Nutrition Column – be Prepared with Food for Emergency Situations

It’s always wise to be prepared. Food storage is one part of being prepared for emergencies and natural disasters. How much and which foods to store will depend on members of your household, your preferences, special health conditions, ability to use the food in an emergency and space available for storage.

Planning for short-term emergency food needs may be as simple as increasing the quantities of some staple foods and non-perishable foods that you regularly keep and use. However, to make sure you haven’t forgotten some of the essentials, experts recommend thinking through and keeping a three-day supply of food and water on hand.

What constitutes a three-day emergency supply of food? A well-stocked pantry is a good start. Since you may not have power during an emergency situation, your food supply should not require refrigeration to remain safe. It’s also wise to choose foods that you like and normally eat. A crisis is not the best time to learn to eat new foods. The types of food recommended for storage include the following.

  • Water. One gallon per person per day is recommended for drinking, cooking and personal hygiene.
  • Ready-to-eat canned goods. You can find a wide variety of vegetables, fruits, beans, meats, fish, chicken, meat mixtures and pasta in the canned goods section of your supermarket. It’s best to choose can sizes that provide the number of servings you and your household will consume at one time if the power is off, refrigerating leftovers is not an option. Be sure to keep a manual can opener and eating utensils on hand.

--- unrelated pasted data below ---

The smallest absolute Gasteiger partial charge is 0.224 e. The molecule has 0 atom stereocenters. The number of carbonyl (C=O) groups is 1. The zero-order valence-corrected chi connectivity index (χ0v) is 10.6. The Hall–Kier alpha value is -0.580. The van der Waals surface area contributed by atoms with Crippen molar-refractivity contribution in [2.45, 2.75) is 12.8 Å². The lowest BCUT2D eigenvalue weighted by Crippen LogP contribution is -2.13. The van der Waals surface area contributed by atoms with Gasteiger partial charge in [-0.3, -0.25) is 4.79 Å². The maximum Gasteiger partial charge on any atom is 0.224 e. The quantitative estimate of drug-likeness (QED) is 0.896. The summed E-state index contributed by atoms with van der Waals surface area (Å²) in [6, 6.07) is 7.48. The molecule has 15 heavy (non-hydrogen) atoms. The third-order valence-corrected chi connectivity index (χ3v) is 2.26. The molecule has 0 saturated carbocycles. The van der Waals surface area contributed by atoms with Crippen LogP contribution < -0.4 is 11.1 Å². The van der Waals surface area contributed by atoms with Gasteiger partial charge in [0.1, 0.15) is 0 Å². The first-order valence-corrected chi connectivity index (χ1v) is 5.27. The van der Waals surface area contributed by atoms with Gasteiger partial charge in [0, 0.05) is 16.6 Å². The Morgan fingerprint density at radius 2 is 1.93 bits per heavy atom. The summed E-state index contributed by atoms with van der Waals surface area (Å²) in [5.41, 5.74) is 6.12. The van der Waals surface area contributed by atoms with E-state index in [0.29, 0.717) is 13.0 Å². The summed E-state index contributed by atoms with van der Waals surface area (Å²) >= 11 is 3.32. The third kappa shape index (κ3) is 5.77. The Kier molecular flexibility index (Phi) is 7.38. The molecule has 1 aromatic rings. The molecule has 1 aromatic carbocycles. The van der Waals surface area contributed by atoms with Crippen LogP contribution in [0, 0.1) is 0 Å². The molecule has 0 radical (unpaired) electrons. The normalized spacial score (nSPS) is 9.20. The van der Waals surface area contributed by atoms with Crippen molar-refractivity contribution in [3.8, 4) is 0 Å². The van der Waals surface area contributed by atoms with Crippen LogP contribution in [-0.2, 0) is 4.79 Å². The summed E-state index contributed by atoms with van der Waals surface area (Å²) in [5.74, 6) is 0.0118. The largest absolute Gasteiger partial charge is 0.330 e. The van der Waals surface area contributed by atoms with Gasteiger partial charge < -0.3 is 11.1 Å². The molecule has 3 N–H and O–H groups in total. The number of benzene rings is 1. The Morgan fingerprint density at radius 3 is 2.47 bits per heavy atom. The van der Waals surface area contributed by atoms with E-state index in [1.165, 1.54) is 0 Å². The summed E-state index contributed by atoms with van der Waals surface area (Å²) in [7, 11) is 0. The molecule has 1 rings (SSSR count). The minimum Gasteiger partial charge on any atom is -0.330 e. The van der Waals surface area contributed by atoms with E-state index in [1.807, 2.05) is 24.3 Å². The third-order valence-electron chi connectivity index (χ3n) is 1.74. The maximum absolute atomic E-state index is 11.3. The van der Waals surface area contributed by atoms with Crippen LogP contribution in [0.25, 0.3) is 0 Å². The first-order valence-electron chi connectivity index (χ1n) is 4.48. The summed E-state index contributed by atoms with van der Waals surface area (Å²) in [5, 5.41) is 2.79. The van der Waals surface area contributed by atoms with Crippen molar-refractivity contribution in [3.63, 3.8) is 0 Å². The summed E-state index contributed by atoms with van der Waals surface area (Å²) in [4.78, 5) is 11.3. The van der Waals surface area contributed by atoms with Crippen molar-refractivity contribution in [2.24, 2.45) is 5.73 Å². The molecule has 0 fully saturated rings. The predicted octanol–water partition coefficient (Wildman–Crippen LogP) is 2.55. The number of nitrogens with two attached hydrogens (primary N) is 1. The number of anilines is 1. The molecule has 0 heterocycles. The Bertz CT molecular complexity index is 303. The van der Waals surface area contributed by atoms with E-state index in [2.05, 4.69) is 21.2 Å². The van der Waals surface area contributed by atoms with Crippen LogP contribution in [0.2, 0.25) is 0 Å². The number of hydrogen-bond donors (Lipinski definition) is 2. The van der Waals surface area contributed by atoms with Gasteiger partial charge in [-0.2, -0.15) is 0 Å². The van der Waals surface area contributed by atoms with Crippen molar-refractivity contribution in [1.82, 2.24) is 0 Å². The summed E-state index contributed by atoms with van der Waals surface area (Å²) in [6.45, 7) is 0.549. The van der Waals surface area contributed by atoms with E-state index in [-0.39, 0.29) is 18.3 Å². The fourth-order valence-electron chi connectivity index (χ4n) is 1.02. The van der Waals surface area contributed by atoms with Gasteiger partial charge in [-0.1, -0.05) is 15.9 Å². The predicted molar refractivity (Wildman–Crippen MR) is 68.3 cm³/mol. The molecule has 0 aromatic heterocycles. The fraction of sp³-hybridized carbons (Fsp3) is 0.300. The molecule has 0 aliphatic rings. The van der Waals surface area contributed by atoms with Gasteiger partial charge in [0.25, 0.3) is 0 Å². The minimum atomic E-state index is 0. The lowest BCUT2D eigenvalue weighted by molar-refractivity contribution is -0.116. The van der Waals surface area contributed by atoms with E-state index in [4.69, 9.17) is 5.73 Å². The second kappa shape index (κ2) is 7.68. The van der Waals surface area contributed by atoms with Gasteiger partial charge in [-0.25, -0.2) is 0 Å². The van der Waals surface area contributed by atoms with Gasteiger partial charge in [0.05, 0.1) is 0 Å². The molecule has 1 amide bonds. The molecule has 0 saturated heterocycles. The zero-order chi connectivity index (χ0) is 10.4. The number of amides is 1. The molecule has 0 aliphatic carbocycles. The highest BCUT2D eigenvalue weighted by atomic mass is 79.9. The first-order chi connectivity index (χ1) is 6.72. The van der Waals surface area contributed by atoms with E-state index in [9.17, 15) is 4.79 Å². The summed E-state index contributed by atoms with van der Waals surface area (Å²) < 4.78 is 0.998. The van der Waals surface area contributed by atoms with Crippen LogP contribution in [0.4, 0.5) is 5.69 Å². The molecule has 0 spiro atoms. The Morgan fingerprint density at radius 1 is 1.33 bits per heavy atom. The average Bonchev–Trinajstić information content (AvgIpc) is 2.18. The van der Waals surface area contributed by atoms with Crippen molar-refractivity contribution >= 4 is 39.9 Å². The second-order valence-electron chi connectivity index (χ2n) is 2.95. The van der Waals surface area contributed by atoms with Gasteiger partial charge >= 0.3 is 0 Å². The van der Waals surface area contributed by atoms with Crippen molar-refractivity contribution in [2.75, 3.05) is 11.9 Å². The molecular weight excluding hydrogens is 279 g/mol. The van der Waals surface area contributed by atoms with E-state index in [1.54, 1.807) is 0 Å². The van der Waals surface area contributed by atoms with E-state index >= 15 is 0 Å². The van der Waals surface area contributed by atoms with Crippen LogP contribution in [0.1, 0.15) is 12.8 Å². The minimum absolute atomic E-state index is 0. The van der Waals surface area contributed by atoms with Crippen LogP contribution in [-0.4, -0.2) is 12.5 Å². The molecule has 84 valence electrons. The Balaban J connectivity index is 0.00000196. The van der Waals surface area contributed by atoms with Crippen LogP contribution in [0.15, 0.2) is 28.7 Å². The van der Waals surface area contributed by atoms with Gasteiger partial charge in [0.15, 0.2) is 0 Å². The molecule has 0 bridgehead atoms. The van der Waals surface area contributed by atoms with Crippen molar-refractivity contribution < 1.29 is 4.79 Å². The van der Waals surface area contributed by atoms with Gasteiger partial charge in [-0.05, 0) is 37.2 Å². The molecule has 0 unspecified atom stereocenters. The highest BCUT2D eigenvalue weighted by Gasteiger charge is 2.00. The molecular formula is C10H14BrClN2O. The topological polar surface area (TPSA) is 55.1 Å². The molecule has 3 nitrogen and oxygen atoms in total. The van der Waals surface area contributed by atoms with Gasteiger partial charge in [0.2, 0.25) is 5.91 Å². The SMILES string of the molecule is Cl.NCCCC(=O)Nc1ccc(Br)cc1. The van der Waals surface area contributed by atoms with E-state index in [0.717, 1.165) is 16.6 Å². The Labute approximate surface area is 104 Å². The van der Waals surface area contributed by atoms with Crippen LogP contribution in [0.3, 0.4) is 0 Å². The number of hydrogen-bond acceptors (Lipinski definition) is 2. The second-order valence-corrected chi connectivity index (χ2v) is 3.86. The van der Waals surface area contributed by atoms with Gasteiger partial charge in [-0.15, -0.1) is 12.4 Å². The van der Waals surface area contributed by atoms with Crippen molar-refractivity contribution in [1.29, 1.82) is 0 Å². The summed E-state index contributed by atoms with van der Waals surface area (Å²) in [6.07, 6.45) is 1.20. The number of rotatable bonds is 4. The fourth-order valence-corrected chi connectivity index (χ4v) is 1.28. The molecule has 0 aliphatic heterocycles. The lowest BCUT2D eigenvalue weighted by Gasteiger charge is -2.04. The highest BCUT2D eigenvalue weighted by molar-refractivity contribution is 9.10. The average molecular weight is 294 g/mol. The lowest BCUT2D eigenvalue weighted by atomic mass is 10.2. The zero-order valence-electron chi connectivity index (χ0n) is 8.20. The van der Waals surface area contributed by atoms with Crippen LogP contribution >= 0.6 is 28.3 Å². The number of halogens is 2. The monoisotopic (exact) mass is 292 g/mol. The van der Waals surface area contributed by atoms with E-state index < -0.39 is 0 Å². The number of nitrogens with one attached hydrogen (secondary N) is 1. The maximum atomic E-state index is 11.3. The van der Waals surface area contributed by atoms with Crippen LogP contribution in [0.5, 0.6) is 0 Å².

• Instant and dried foods. These are good options if you have sufficient water and an alternative way to boil food if the power is off. Instant potatoes, rice, cereals and soups are all quick and easy to prepare.
  • Bottled, canned, boxed and dried juices. These help provide fluids as well as energy, vitamins and minerals.
  • Powdered, canned or evaporated milk or formula (if needed). These also provide fluids as well as calcium and protein.
  • Staples and condiments. Make sure your cupboard is stocked with the condiments you use, such as salt, sugar, pepper, coffee, tea and cocoa mix.
  • Ready-to-eat and instant cereals, crackers and hard taco shells. Choose crackers lower in fat for longer storage life.
  • High-energy foods. Examples include peanut butter, jelly, nuts, trail mix, granola bars, cookies, hard candy, chocolate bars, soft drinks and other snacks. Be sure to store high-fat products in a cool place as they are prone to becoming rancid.

Once assembled, your emergency food supply can be stored with all your other food supplies in a cupboard or closet. If space is at a premium, you can store supplies under a bed, in a back closet or in the basement, attic or heated garage. Canned goods should not be stored where they might freeze. If frozen, cans often are damaged, causing food spoilage. Also, be sure to store dry goods in tight-fitting metal or plastic containers to help protect them from insects, rodents or possible damage from flooding.

Finally, if you are putting your emergency food supply away where it’s out of sight and mind, be sure to date all cans, bags and boxes, then check the supply every six months, rotating out foods that are near or past their "use by or "best used by" dates and adding replacements. Even if products don’t have a "best used by" date, rotating and replacing them within two years is a good idea.

For more information on safe food storage, visit Colorado State University Cooperative Extension’s home page at: